Why does God keep me guessing? Is it to punish me or make me feel insignificant? Hosea 13:5-6 sums it up best: "I cared for you in the desert, in the land of burning heat. When I fed them, they were satisfied; when they were satisfied, they became proud; then they forgot me." When I start to think I've got it all figured out, I get proud and I forget him. He wants relationship with me most of all. He wants me to depend on him every single day for what I need. He has never failed me in that, even though I still fight and often forget his goodness.

So, I will try, even though I hate it, to see cancer as God's way of keeping me right by his side. I will choose to see Him teaching me to be humble. I will choose to see him showing me his faithfulness, every day, in the middle of the desert.

Friday, May 1, 2009

Bring in the reinforcements

Yesterday, Reese got a boost in the form of a new nausea medication. It's called Emend and is a 3 pill pack that he can start in anticipation of the really bad nausea, take for three days, and still benefit from for another 2 days after. If all goes as planned, that should give him additional relief through Monday, which is when the worst of the side effects started to lift in round 1.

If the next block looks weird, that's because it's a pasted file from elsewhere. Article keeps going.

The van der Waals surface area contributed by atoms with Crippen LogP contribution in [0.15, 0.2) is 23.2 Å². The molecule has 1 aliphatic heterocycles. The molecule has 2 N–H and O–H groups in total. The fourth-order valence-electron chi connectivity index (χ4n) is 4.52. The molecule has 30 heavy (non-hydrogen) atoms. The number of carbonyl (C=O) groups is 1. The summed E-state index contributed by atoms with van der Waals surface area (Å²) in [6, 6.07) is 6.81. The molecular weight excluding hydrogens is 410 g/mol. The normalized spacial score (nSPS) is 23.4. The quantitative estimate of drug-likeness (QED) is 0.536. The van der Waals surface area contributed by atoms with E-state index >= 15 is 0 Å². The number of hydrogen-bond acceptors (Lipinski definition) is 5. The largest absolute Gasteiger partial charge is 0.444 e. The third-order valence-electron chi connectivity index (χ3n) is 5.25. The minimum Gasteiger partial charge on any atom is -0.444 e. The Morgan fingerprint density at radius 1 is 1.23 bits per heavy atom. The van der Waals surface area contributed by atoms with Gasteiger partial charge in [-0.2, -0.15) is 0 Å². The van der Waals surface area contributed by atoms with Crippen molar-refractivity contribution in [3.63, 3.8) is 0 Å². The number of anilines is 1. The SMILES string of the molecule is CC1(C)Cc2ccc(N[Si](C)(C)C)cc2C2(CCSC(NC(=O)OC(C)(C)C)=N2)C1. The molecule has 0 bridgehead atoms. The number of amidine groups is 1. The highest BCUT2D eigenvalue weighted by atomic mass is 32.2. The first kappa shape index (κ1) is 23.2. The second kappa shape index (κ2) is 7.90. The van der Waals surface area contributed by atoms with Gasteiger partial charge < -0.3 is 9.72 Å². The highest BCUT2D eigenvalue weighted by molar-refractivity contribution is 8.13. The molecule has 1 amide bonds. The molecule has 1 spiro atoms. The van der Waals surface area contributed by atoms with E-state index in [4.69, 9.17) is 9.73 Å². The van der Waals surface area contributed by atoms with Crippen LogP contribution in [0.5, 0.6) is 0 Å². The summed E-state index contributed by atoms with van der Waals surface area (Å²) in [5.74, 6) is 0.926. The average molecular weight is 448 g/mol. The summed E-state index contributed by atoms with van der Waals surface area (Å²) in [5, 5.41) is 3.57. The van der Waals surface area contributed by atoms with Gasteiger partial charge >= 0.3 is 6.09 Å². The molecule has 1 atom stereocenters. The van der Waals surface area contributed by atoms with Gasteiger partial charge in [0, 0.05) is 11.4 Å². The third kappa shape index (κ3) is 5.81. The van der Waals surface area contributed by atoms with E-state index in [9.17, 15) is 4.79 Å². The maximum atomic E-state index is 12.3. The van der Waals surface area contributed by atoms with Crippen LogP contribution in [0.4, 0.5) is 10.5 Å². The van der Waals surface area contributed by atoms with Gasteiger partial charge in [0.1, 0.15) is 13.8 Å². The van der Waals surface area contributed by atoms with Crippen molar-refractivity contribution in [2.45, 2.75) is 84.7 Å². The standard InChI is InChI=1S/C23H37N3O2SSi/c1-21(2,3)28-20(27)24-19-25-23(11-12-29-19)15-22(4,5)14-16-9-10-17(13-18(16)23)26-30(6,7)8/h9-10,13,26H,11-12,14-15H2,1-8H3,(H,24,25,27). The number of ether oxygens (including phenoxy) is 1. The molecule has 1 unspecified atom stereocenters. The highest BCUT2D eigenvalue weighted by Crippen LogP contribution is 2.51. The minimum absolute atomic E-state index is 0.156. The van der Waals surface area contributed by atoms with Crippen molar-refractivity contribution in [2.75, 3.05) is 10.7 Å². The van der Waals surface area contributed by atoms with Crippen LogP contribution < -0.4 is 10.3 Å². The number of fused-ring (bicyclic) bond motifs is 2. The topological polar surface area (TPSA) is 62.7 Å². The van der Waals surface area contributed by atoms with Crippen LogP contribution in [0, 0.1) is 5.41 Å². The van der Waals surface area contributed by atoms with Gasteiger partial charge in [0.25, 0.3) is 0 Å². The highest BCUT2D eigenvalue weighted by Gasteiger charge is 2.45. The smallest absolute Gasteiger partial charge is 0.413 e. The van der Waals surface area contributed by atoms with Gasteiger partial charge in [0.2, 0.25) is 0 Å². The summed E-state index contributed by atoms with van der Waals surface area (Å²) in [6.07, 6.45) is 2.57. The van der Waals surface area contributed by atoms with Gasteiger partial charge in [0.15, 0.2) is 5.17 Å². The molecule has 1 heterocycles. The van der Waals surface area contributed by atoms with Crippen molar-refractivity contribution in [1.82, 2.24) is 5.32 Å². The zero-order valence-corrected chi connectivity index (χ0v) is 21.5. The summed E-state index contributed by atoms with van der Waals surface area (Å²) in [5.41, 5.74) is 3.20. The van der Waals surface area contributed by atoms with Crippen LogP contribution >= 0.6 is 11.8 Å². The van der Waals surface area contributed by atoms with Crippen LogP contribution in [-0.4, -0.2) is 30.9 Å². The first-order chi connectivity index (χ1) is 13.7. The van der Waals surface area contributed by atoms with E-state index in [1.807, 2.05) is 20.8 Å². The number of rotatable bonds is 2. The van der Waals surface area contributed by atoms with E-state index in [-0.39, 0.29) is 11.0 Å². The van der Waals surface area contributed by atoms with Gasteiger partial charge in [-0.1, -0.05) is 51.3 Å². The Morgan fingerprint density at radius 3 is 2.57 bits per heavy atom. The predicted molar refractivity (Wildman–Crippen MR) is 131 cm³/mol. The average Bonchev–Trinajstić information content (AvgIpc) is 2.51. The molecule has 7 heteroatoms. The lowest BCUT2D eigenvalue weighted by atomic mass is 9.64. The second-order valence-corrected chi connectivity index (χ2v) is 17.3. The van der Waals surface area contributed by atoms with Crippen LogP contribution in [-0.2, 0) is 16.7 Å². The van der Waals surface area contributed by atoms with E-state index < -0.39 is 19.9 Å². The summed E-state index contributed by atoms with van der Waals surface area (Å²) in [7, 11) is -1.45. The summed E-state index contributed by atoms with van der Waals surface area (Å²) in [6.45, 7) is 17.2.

I have to say I was a bit shocked when the Target pharmacy tech rang up my bill for $133 (and that's our copay after insurance!). I also have to say that if it works like it's supposed to, I'd be willing to pay at least four or five times that amount. If the nausea lets up, he might actually have time to be bothered by the other side effects: ringing in his ears, headaches, insomnia, mental fog, and swelling. He's got all of those too, but they pale in comparison to the frustration of the constant nausea. He's been a great patient this week -- no complaints or grumbling going in today. Yay for the final EP treatment of round 2!

The Emend does seem to be having some effect already, that I can see. Reese is really wiped out after today's infusion, but he's able to eat every few hours and keep it down so far. He even had a tiny bowl of Ben & Jerry's last night while we watched The Office. Any small improvement is improvement, and I'm thankful for it.

Speaking of the Target pharmacy, I was completely alone (no kids) at Target for what seems like the first time in months. Dave and Steph had taken all of the kids out for an afternoon of fun and I had 45 minutes to wait for Reese's prescription to be filled. Forty-five minutes all to myself to use the regular changing room, not the handicapped one where you have to shove your kids and shopping cart in while they whine and drop popcorn all over the floor, yet I could not find a single thing to try on. What is wrong with me? *Gasp* What is wrong with Target?